Yesterday Dan Harkins cornered me in the hall and asked me
the following question:

Given a random 128-bit integerdand another random x-bit integernwhere x >> 128, what is the probability thatnis an even multiple ofd.

My immediate answer was 2^{-128}. My
second was to retract this and suggest that Dan ask a
mathematician. My third was to try to work the problem.
My reasoning below.

- The probability that a random number is divisible by 1 is 1, divisible by 2 is 1/2, divisible by 3 is 1/3, etc.
- If we assume that
*d*is randomly distributed over 1..2^{128}-1, then each of these probabilities is equiprobably, so we can compute: - This series (1 + 1/2 + 1/3, ...), the harmonic series.
- The Harmonic series diverges, but very slowly. As the
Wikipedia page says, the first 10
^{43}terms sum to less than 100. - Since we're interested in the mean probability, we divide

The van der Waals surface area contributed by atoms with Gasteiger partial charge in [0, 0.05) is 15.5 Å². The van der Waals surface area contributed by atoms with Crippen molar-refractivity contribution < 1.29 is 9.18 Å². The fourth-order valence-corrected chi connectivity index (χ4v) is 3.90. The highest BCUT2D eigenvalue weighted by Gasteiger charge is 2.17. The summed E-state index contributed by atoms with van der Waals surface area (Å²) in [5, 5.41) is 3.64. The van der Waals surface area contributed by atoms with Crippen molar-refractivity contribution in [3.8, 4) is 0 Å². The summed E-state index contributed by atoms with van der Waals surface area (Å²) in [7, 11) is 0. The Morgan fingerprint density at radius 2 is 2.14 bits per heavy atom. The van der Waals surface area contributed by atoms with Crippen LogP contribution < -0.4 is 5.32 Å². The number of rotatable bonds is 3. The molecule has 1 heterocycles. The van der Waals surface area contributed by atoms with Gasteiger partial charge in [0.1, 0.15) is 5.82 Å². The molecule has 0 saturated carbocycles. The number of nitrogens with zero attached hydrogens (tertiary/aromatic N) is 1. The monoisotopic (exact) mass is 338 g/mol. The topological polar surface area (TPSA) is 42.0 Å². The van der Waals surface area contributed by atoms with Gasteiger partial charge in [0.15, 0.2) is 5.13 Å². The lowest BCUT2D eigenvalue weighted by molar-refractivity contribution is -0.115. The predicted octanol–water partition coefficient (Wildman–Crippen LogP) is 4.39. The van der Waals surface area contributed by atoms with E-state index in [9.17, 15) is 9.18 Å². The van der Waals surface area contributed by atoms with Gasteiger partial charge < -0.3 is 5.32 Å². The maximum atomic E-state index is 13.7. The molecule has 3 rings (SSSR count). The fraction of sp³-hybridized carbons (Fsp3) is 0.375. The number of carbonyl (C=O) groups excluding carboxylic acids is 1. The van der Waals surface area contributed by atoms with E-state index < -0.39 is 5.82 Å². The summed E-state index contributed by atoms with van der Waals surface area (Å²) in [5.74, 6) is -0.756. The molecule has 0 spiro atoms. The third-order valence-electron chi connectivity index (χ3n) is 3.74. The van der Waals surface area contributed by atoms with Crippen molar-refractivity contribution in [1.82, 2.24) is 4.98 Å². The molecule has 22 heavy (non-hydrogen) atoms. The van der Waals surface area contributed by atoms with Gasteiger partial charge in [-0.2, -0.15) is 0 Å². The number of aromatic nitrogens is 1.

the sum by the number of terms,
*d*, and since 10^{43}isn't that far off 2^{128}, this means that we're looking at something like*2*.^{-120}

Unless I've screwed something up (always possible), I guess my intuition isn't completely broken.

**UPDATE:** 2/3 -> 1/3. Thanks to Dan for the fix.

I believe you're right. I think the probablity is log(x)/x with the log base e and x is the amount of numbers

Yup. The harmonic series from 1 to n has a lower bound of ln(n)+1/n and an upper bound of ln(n)+1.

To see this, consider the integral of f(x)=1/x and compare the area under the curve to that obtained by creating a bunch of rectangles of width 1 and height = the left end-point y-value (for the upper bound) and the right end-point y-value (for the lower bound)

Isn't the probability 1/d?

Makes one wonder about the source of the question.

Would there be a probability that d would be 1?

Is the range assumtion valid?

Are we interested in the mean probability, or a friendlier probability?